About three hours after delivering her into the surgeon's hands, she was brought into recovery. The surgeon came to me and explained what was hooked up to her, and why. He explained the wound-vac, which was attached to her shoulder via loads of tachyderm, and showed me where he had harvested skin from Yvonne's thigh, and placed it over the burned area. He explained how to keep it from getting infected, what to do, what not to do, and who to call if there were any complications. He finished up by telling me that I had probably done the best thing I could have done in that situation--get friends to help. Somehow, he knew that I must be feeling guilty (he could probably deduce this from the tears). Patting my back, he told me that I had not created the injury, I was the one who took actions to minimize the effects.

Yvonne popped awake.

"Hey, Baby!" She smiled at me.

"Hey, Boo!" I smiled, trying to hide the tears.

"Sh*t happens," Yvonne said, "you had better fix me some fried chicken when we get home. Get back on that horse, cook for your Wife, and make her happy!" She knew I was feeling bad and the only thing she was going to hold against me were her lips.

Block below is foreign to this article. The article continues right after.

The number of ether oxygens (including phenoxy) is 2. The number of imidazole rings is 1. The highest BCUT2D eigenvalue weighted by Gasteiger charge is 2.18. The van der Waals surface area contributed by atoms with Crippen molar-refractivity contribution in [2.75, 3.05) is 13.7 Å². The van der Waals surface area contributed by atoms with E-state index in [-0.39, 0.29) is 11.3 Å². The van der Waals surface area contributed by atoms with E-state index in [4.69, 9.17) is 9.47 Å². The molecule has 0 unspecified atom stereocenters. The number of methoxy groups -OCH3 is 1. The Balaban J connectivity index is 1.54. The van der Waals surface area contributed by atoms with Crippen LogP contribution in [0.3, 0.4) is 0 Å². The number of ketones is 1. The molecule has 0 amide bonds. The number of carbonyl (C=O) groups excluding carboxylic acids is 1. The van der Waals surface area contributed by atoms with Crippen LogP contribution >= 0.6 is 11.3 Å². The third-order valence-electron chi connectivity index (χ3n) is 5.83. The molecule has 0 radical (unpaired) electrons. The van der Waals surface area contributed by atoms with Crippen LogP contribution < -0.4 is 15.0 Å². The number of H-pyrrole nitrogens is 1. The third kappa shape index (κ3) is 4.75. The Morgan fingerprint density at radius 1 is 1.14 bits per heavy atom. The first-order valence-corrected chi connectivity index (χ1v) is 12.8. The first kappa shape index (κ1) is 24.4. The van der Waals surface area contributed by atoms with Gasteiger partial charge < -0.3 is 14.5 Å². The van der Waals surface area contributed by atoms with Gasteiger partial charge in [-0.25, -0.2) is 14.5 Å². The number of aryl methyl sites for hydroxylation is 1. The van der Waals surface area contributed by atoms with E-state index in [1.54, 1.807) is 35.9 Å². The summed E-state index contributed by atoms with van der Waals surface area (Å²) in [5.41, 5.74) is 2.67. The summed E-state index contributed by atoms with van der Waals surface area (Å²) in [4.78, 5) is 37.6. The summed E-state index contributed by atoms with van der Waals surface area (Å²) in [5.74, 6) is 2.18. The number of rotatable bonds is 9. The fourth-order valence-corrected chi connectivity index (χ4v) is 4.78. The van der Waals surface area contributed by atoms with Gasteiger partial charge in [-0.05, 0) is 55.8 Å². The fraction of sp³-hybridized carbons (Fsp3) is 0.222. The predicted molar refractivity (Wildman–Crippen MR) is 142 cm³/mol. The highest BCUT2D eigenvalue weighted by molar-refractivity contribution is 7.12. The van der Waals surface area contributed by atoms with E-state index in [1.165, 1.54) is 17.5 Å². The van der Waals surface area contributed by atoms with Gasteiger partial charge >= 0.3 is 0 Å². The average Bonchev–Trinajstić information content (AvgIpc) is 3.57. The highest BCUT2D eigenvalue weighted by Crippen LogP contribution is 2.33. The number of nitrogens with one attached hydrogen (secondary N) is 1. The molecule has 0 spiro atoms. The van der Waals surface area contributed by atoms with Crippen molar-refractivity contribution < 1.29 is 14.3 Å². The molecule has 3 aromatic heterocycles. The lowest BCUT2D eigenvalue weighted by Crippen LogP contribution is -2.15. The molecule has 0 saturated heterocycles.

So, that's how pot leads to a skin-graft.  Everyone reading this, if there is one thing that you take away from it, when you close your laptop, put down your iPad or Kindle, cell phone, or whatever else, I want you to remember this...

You can have a PROFOUND impact on someone a million miles away, or right next door, by doing your best to remain positive, and passing some positive energy through kind words, or sharing a story and how it effected you.  Don't let yourself get caught up in the negativity of the situation or you may well find yourself standing in a waiting room, crying with a stranger's arms around you. That being said, when you can offer that positive energy, in a subtle way, to another, do so. It can save them from themselves.

Like this article? Share on social